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An anonymous reader asks, "How do you get good at 'listening' for iambic pentameters?"
Poetry, like music, has rhythm. In music, the rhythm is established using a few different intstruments. In a band, the drummer and the bass guitarist are the primary rhythm-holders. Those deep, bassy sounds like the guitar and the kick (bass) drum set our subwoofers to vibrating, and mimic our own heart rhythms. In some music, the rhythm is prominently defined by the kick drum and the snare drum. A GEICO ad from awhile back made this point with a pig singing "Boots and pants and boots and pants and..."
The words "boots" and "pants" represent the kick drum*, and the word "and" represents the snare. The kick drum provides the primary driving beat, and the snare represents what we call the "off-beat".
So the pig is actually giving you the beat of a song.
You can feel the rhythm of that if you repeat it over and over, and if you do it just right, it's almost indistinguishable from a techno band.
The rhythm of a poem (in poetry, we call it the "meter" of the poem) can be understood in terms of kick drums and snares, which means it can also be understood in terms of phrases like "boots-and-pants-and". In poetry, we have stressed syllables and unstressed syllables. Stressed syllables correspond to the driving "kick" beat, and the unstressed syllables correspond to the off-beat of the snare. So what does iambic pentameter look like?
Notice that we start with the snare, or the off-beat, and we end with the kick. Also notice that we have 5 kick beats. This is why it's called penta-meter; "penta" is five and "meter" is rhythm, so pentameter is a five-rhythm.
The nice thing about having five kicks in a line is that you've got five fingers on one hand, so while you are saying "and boots and pants..." each time you say either "boots" or "pants" you can tap a finger on the table, and when you've tapped all five fingers, you've completed a line of the rhythm. So if you want to get good at listening for iambic pentameter, do this repeatedly. Say the "and-boots" pattern while tapping out the kick beat on your fingers. If you want, after you do the fifth finger, give a little pause, and then start all over again:
and-BOOTS-and-PANTS-and-BOOTS-and-PANTS-and-BOOTS [pause] and-BOOTS-and-PANTS-and-BOOTS-and-PANTS-and-BOOTS [pause] etc.
After awhile, that rhythm will get ingrained in you, and you'll be doing it without even thinking about it. Now let's take a look at something that's written in iambic pentameter:
The quality of mercy is not strain'd,
It droppeth as the gentle rain from heav'n
Upon the place beneath: it is twice blest;
It blesseth him that gives and him that takes. (Shakespeare, The Merchant of Venice)
If you've got that "boots-and-pants" thing going through your mind, it'll be easier to see that this is iambic pentameter:
the QUAL i TY of MER cy IS not STRAIN'D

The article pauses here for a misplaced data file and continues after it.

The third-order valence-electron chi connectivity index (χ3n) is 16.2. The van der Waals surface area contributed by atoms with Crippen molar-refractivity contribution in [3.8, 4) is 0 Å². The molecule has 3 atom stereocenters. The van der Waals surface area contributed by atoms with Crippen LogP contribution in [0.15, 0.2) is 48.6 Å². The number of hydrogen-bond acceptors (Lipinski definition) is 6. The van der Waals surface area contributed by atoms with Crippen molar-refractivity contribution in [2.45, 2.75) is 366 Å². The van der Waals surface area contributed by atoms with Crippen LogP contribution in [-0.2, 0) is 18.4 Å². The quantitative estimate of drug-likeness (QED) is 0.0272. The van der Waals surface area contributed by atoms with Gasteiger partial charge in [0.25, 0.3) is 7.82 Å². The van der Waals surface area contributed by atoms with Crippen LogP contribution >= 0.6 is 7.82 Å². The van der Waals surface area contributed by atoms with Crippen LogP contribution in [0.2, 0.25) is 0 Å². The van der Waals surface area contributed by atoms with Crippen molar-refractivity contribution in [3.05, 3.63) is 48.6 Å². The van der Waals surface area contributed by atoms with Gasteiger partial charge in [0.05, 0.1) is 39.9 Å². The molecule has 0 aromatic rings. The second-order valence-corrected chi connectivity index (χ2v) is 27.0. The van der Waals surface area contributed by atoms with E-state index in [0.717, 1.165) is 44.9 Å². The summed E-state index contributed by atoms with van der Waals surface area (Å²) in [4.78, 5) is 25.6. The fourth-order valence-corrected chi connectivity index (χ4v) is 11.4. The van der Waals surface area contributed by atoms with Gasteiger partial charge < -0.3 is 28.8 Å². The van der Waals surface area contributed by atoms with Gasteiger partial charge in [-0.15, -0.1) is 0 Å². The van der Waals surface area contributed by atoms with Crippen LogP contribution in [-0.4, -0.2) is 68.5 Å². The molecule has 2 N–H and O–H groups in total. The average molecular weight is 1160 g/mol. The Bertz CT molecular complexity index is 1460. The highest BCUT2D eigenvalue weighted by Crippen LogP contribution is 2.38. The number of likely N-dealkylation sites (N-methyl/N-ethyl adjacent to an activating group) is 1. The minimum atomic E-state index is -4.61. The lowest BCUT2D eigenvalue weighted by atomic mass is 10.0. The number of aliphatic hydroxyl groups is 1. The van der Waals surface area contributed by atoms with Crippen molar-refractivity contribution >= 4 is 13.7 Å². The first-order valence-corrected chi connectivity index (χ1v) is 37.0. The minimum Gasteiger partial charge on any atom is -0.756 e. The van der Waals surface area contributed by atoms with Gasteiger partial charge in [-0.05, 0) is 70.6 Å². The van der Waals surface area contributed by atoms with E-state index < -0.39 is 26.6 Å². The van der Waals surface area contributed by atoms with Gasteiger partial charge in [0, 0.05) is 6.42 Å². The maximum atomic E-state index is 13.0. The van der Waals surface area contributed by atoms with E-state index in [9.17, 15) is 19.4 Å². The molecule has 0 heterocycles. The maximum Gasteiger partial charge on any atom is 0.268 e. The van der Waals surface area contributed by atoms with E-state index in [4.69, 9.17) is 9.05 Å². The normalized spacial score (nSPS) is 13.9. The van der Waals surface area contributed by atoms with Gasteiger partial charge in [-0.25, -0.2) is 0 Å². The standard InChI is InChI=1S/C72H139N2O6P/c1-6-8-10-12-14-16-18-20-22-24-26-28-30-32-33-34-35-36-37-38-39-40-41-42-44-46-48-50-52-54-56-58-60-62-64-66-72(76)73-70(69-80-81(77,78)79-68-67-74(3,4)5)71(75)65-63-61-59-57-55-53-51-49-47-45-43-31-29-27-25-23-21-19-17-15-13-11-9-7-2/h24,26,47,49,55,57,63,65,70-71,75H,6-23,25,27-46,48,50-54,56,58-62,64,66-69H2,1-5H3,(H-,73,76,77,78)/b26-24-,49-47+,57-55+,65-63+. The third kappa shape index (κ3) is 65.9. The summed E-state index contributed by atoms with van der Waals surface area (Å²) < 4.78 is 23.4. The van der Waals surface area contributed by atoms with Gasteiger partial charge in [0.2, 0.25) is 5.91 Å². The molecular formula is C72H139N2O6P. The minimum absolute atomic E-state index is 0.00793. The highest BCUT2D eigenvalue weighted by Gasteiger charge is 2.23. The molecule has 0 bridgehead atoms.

it DROPP eth AS the GEN tle RAIN from HEAV'N
u PON the PLACE be NEATH: it IS twice BLEST;
it BLESS eth HIM that GIVES and HIM that TAKES.
Can you feel the rhythm of it?
- Thinking "and-boots-and-pants" may be a great way to recognize and understand the rhythm of poetry, but it is NOT a good way to read poetry; nobody wants to hear Shakespeare sounding like techno music**. Instead, you should use boots-and-pants to help you recognize where the beats are, but then once you've understood which syllables get the stress, you're going to read this in your normal reading voice, without giving unnecessary extra accent to any syllables.
- Also, even though when you practiced the rhythm, you left a pause between lines, you won't necessarily do that when reading a poem. Focus on the meaning of the lines; if a line does not complete a thought, you're not going to pause at the end of it. And if a thought is completed within a line, you're going to pause there. Remember that meaning is most important, and rhythm serves the poem, not the other way around! So with this in mind, the Shakespeare piece would be read like this:
The quality of mercy is not strain'd, [pause]
It droppeth as the gentle rain from heav'n upon the place beneath; [pause]
It is twice blest; [pause]
It blesseth him that gives and him that takes.
The "boots-and-pants" idea can be used to recognize other meters as well. For example, if you want to get the feel for anapestic tetrameter, you should start thinking:
Notice that we've added the word "the" after the word "and" each time. This gives the meter a "triplet" feel. Also note that we only hit four driving beats in a line instead of five. So if you're counting this on your fingers, leave out your thumb.
You can see this rhythm in the well known Christmas poem "Twas the Night Before Christmas":
twas the NIGHT be fore CHRIST mas and ALL through the HOUSE
not a CREA ture was STIRR ing not E ven a MOUSE
* Technically, "boo" and "pan" represent the kick, and the "ts" represents the hi-hat. Thus, we really break it down like this: BOO-ts-and-PAN-ts-and.
** Well, okay, maybe "techno-shakespeare" should be a thing. But I'm not sure your poetry teacher will appreciate it!